I have a general question.
Is there a MAX time a packet will live on a wire between 2 points?
(2 sec max?)
I tried to find some documentation on this but can't. TTL doesn't fully explain what I'm looking for. Seems TTL is variable. I was wondering if there is a max time..
Any help would be greatly appreciated.
TTL is the mechanism to control the life of a packet on net.
TTL expresses life as number of hops. For IP it's max 255. Each router decrements the TTL as it receives the packet. Once TTL decrements to zero, the packet is discarded.
What might be causing confusion is TTL, time-to-live, doesn't normally run against any real-time clock, it's usually just a limit on the number of "hops" a packet can make. Normally routers decrement the value by 1. When it reaches zero, the packet is no longer forwarded.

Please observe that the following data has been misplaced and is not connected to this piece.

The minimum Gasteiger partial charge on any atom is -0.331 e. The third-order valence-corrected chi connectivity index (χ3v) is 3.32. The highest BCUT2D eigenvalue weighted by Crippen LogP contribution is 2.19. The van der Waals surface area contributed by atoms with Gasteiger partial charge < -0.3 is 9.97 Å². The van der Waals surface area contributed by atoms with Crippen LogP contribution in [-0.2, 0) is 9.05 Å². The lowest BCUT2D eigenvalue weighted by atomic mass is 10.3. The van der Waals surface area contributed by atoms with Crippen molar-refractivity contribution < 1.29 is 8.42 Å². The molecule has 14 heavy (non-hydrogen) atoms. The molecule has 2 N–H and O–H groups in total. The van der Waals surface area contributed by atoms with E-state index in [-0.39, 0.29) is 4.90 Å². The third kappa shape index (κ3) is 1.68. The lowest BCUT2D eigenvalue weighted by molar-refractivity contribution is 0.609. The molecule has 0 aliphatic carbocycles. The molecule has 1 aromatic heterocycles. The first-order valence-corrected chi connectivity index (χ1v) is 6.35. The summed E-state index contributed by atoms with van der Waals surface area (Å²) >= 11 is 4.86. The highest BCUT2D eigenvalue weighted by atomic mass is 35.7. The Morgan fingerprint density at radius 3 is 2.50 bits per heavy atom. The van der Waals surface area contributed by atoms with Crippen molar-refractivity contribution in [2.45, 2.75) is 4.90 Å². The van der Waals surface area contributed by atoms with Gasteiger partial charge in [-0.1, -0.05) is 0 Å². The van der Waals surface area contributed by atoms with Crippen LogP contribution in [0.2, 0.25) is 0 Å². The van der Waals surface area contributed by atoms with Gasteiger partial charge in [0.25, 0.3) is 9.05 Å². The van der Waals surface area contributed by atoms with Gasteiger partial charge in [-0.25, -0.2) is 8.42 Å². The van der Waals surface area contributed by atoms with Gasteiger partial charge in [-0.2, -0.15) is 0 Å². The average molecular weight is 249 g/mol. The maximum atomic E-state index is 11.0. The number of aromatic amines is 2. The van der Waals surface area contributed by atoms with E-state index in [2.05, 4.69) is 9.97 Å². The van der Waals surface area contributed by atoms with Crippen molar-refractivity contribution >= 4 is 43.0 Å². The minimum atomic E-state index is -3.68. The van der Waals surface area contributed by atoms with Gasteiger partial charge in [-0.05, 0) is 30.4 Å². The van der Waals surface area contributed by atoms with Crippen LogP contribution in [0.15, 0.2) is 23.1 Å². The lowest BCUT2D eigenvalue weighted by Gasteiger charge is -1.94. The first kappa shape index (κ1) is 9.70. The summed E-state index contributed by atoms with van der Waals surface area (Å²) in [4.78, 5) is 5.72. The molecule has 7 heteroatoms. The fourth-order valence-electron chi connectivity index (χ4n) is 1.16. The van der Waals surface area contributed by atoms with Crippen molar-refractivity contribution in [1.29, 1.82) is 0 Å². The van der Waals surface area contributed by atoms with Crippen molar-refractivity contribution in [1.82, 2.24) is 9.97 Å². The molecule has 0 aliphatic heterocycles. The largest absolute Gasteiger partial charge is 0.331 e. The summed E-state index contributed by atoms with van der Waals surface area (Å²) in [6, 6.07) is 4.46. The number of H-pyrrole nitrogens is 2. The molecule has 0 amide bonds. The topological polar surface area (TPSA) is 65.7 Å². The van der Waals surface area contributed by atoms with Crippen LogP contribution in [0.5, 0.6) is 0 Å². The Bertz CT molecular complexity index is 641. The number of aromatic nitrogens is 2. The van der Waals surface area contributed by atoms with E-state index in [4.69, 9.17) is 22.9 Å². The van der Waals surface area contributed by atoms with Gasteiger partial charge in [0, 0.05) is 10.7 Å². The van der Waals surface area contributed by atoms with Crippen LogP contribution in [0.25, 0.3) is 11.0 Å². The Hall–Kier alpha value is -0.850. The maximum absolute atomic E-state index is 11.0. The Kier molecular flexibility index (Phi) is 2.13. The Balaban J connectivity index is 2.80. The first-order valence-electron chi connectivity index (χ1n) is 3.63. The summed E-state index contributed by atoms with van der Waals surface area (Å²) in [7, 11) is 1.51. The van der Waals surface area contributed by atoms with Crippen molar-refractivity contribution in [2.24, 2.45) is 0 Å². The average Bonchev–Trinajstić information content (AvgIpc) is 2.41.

If there's a routing loop, this will eventually destroy the packet. It could happen very quickly on a LAN or take much, much longer on a low bandwidth but high latency WAN links.
As several people have pointed out there is not any limit on actual time that an IP packet can exist (there is no discard based on expiration of some timer). There are several reasons why there is no such expiration of a packet. One of the reasons is that we do not have any mechanism to accurately know when the packet was generated, so we can never know accurately how long the packet has existed, and therefore can never know precisely when the packet should expire.
TTL is as close as there is to what you are looking for.